A spokeswoman for the Scottish Government said that Holyrood had provided Amazon with £430,000 of funding. She said: “Amazon provides more than 2,000 jobs in its Scottish locations making a significant contribution to local economies.

“This government is focused on jobs and growth and we would hope all parties support that. Attracting inward investment is a key part of the Scottish Government’s economic strategy and can help us build sustainable economic growth for the benefit of the people of Scotland.

“Over the past 12 months, the Scottish Government has provided Amazon with close to £430,000 in financial assistance. Investors are attracted to Scotland by the quality of our labour force, our research base, access to markets and value for money.”

John Hemming, a Liberal Democrat MP, said the figures showed the inadequacy of existing rules to tackle the problem of profit shifting by major corporations.

“The government clearly needs to do a detailed study on how to handle the tax implications of e-commerce,” he said.

An online petition set up by local booksellers which demands the government “stop Amazon’s tax dodge now” has since attracted almost than 170,000 signatures.

Chancellor George Osborne, who spoke at a meeting of European Union finance ministers in Brussels earlier this week, has claimed he is making tax dodgers – both corporate and personal – a “priority”.

However, in March, a House of Lords committee claimed his general anti-abuse rule (Gaar) had left voters under the disillusion that corporate giants would be “slapped with massive bills”.

Automatic exchange of tax information, and possibly public registers of company ownership are two of the main gains being sought by Prime Minister David Cameron at the G8 summit in June.

Anna Walker, spokeswoman for UKUncut, which campaigns against government austerity cuts, said: “This is yet another example of business using tax havens such as Luxembourg to make sure that they do not pay the full amount of tax in the UK. This is absolutely outrageous.”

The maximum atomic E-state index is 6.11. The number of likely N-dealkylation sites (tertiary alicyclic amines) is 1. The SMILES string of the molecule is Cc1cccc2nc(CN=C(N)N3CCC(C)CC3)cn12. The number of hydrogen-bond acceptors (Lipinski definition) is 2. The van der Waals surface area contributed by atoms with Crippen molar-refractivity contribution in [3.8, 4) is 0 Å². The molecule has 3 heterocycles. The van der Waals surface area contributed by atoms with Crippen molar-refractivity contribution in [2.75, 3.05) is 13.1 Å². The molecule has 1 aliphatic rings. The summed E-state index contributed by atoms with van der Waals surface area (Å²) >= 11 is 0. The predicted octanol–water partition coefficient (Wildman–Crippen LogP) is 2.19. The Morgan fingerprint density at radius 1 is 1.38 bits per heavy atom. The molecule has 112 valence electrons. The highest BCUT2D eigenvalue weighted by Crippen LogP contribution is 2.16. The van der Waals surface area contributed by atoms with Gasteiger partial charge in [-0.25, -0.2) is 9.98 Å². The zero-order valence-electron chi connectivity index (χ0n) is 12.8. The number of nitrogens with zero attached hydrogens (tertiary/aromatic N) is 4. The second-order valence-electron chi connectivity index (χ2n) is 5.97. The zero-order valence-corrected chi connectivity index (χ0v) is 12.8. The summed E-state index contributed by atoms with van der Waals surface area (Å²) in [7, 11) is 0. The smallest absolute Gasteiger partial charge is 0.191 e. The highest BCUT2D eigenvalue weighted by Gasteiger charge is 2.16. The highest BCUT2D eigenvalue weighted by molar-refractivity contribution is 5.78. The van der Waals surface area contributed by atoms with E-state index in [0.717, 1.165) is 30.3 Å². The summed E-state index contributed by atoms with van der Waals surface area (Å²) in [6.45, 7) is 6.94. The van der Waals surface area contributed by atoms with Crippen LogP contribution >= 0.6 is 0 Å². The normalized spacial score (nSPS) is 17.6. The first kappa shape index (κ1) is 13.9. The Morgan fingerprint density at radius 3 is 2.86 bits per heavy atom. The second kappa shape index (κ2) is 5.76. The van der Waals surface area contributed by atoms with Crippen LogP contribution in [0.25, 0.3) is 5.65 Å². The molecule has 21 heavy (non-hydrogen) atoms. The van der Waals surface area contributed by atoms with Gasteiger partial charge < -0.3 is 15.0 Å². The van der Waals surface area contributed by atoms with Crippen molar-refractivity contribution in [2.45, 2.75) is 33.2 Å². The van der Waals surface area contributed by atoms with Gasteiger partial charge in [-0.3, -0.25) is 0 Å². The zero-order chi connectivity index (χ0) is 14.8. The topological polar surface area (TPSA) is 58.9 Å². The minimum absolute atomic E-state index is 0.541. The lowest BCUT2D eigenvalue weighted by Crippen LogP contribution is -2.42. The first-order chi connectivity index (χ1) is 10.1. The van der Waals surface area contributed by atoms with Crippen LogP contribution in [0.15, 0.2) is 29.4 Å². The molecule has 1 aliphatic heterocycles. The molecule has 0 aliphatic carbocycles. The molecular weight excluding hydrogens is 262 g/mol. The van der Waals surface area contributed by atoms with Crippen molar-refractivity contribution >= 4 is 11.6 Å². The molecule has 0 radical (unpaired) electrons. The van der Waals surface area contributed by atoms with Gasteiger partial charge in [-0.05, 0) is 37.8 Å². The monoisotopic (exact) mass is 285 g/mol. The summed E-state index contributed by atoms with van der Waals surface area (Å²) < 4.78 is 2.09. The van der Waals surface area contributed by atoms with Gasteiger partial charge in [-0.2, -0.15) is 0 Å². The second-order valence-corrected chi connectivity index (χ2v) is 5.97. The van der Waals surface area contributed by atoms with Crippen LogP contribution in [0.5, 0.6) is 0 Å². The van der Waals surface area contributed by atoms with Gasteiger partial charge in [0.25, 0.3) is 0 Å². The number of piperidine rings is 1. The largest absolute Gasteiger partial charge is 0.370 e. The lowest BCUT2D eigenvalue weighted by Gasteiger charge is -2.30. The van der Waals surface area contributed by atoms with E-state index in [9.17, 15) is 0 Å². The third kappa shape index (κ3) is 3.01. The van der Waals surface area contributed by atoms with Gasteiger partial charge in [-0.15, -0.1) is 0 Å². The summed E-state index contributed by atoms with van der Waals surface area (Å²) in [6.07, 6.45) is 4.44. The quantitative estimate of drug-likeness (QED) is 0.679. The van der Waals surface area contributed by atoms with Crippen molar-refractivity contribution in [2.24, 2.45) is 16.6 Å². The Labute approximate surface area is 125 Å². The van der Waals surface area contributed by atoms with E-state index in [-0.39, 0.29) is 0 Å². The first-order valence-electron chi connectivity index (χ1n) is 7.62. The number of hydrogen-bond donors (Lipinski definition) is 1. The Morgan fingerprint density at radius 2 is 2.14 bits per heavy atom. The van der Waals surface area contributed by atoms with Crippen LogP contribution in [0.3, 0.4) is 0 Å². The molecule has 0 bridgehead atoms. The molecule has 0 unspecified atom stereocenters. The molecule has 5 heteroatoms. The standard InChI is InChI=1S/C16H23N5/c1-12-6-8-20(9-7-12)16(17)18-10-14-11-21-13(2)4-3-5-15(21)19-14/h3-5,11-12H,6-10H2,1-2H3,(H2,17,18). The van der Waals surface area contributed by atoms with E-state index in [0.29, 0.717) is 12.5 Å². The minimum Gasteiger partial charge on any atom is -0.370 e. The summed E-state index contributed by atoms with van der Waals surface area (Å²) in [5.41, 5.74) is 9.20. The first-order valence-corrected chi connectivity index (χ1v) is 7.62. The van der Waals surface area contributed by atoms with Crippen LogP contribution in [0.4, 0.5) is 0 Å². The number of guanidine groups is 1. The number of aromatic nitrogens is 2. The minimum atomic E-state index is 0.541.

A spokesman for Amazon, which earlier this week suffered a mass walkout by hundreds of German workers over demands for higher pay, said: “Amazon pays all applicable taxes in every jurisdiction that it operates within. Amazon EU serves tens of millions of customers and sellers throughout Europe from multiple consumer websites in a number of languages dispatching products to all 27 countries in the EU.

“We have a single European Headquarters in Luxembourg with hundreds of employees to manage this complex operation.”

Like other businesses, Amazon also pays National Insurance on employee wages and collects VAT for the government.

How do they do it?

Amazon.co.uk was able to report a small corporate income tax bill because all sales to British customers are routed through a Luxembourg affiliate, Amazon EU Sarl, which employs around 500 staff.

The British subsidiary is deemed, for tax purposes, to be a service provider to the Luxembourg unit.

It is funded by fees it receives from Amazon EU and since these only just cover operating costs, little is left over for HMRC to tax.

In turn, Amazon EU pays little tax in Luxembourg because it pays hundreds of millions of euros each year in fees to a tax exempt affiliate, also registered in Luxembourg.